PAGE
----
The Power of ZOOM

How to use ZOOM when teaching online. A short guide.

Zoom is a tool that has become our best friend over the past months. We use it for everything nowadays considering the global circumstances, including for teaching. But do you think that as a teacher, you’re making the most out of it?

Zoom has some pretty cool features that will help you when teaching. I think we are all familiar with the screen sharing tool. If you aren’t, I’m going to give you an overview in order for you to make the most out of your lesson and I’m going to take you through the most important things I learned while completing my TEFL certification during 120 hours of virtual classroom practice through Zoom.

Step 1. This is where you can start sharing the screen.

Step 2. If you want to open the virtual whiteboard, click on this icon and then press “Share”

Step 3. This is your board! Your students will be able to see it.

Step 4. You can write on the board by clicking on the “Text” button. If you want to move the text around the board after that, Zoom won’t let you do so unless you click on the “Select” button. This will select the text box and allow you to move it anywhere.

This one explained above is very confusing, as most teachers don’t know how to move the text around the screen after they had written it. At the beginning, I didn’t know how to do it either, but after I had discovered it, this made teaching a lot easier. 

If you want to stop sharing the board, just click on the red icon at the top of the screen which says “Stop Sharing”.

So, you’ve learnt how to master the board feature! Let’s go through how to play a video!

Step 1. Have an open tab with the video you want to play ready. Click on the icon displaying your browser, then click share. It’s the same as sharing your whiteboard. Don’t forget to tick computer sound in the bottom corner before you share!

Step 2. Make sure the computer sound is on. If it isn’t, your students aren’t going to hear the video properly.

Step 3. Now click on “Annotate” in order to write on the screen.

Step 4. Now everything works the same as with the whiteboard. The only difference is when you pause/resume the video, you have to click on the small “x” red icon next to the “Mouse” before you resume the video. The writing will remain on the screen. If you want to annotate it again throughout the video, just pause it and click on “Annotate” again.

And here we go! Here are some simple features of Zoom that you can use when teaching online! They make a really big difference and make classes a lot more dynamic. For example, I used the video tool in order to improve the listening skills of students. I would play a YouTube video, and then after a few seconds pause it and I would write the board what they recalled. After the end of the class, we would have a script for the whole video. You can do the same and it works really well with songs, too! You could create the lyrics of a song with your students. The most challenging thing is when they don’t understand the accent, but by replaying small sections, they will most likely be able to tell you the phrases they hear!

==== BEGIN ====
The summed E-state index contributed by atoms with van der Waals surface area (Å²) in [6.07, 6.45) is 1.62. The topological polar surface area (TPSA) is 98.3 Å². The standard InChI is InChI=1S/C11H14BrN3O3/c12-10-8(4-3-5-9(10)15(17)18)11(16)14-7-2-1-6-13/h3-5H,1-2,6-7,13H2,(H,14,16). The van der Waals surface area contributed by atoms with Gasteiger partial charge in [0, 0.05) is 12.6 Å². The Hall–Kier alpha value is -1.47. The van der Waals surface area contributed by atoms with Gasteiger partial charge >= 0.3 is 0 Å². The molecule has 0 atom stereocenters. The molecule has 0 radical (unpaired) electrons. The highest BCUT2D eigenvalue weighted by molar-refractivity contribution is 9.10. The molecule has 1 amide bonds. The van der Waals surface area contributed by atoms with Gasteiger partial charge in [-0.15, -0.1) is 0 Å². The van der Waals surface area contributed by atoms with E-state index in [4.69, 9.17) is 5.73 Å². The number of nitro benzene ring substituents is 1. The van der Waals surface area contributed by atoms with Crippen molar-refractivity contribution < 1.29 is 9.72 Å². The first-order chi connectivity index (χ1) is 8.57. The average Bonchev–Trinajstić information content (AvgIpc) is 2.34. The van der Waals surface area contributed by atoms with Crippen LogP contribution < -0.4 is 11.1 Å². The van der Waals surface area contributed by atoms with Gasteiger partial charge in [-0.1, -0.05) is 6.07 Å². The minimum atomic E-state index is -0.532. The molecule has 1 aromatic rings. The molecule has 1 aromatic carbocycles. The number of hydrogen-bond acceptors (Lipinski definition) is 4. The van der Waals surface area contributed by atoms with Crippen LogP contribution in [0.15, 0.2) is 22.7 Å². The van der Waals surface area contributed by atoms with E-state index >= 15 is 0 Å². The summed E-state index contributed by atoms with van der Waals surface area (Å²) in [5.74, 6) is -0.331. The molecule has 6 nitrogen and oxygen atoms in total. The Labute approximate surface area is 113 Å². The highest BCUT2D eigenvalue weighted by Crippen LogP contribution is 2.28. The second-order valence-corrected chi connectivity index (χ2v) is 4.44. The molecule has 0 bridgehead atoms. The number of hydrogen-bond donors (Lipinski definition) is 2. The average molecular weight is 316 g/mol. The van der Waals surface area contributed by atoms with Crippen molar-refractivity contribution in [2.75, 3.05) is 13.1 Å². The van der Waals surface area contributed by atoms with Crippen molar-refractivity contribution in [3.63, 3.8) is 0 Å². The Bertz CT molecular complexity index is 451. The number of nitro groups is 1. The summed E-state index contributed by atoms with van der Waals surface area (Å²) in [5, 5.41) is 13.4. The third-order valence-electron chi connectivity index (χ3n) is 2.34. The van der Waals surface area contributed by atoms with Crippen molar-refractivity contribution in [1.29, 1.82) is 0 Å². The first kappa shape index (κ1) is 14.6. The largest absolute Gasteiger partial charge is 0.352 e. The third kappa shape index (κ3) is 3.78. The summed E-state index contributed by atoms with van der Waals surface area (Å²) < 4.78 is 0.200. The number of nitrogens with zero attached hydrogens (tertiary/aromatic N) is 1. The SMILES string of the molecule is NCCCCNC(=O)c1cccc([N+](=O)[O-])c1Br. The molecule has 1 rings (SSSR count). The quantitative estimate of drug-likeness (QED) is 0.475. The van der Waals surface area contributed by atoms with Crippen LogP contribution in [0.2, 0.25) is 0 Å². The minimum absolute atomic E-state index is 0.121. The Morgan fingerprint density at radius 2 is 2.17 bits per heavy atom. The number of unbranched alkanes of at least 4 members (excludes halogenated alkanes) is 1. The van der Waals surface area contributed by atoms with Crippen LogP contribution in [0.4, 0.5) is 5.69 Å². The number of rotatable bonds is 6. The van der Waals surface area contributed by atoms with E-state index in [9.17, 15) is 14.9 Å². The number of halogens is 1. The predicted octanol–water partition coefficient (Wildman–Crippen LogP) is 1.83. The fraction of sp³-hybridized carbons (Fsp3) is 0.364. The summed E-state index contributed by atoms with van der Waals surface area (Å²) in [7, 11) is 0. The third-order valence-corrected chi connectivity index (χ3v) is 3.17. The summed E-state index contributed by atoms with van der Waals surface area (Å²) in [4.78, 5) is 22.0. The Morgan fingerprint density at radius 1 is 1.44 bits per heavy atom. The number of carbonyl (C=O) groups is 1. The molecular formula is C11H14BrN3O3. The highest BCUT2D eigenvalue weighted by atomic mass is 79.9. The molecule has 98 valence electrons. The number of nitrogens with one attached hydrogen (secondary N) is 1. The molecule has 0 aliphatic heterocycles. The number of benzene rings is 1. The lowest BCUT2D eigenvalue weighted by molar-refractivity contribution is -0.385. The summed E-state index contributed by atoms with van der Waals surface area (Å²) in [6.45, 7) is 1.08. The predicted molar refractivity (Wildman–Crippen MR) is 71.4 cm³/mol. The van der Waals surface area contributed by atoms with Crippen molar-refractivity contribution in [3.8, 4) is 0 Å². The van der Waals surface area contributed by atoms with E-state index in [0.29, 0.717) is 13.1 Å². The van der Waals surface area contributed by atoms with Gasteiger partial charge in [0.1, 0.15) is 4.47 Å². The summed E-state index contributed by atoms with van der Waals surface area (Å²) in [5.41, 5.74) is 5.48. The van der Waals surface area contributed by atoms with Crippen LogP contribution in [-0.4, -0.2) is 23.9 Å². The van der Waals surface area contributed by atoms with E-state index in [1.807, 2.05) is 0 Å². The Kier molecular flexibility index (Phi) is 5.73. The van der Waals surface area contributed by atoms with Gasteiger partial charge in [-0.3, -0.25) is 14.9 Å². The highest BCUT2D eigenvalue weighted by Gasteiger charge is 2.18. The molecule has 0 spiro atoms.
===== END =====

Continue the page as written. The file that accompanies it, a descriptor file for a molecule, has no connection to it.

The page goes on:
One of the challenges I experienced with video sharing was its usage with low speed internet. One time, my internet speed was lower than usual due to a storm and I was delivering a class to around 15 students, sharing a video. They couldn’t hear the video very well and it kept freezing. Thankfully, there was another teacher in the virtual classroom and her internet was working well, so she started sharing the video on YouTube. Meanwhile, I took control of her screen. This way, I could start/stop the video that was playing on her screen and I could also annotate what the students were saying. The class went just as usual. This is a really cool feature and you can definitely use it if you are in a situation like this. You can even make the student share the video, while you take control of their screen. Here’s how you can do it: you will see a box saying “You are viewing Alexia’s screen” for example. If you click on “View Options”, you can “Request Remote Control.”

Everything is actually easier than it sounds when you get hands on experience while teaching with Zoom, but I hope this was a useful overview before you get started with your first lessons on Zoom! In my experience as a TEFL Trainer student, using these features were very important when keeping the students engaged and I hope you are going to use them, too!

References:

https://zoom.us

https://www.cmu.edu/canvas/teachingonline/zoom/zoompedagogy.html

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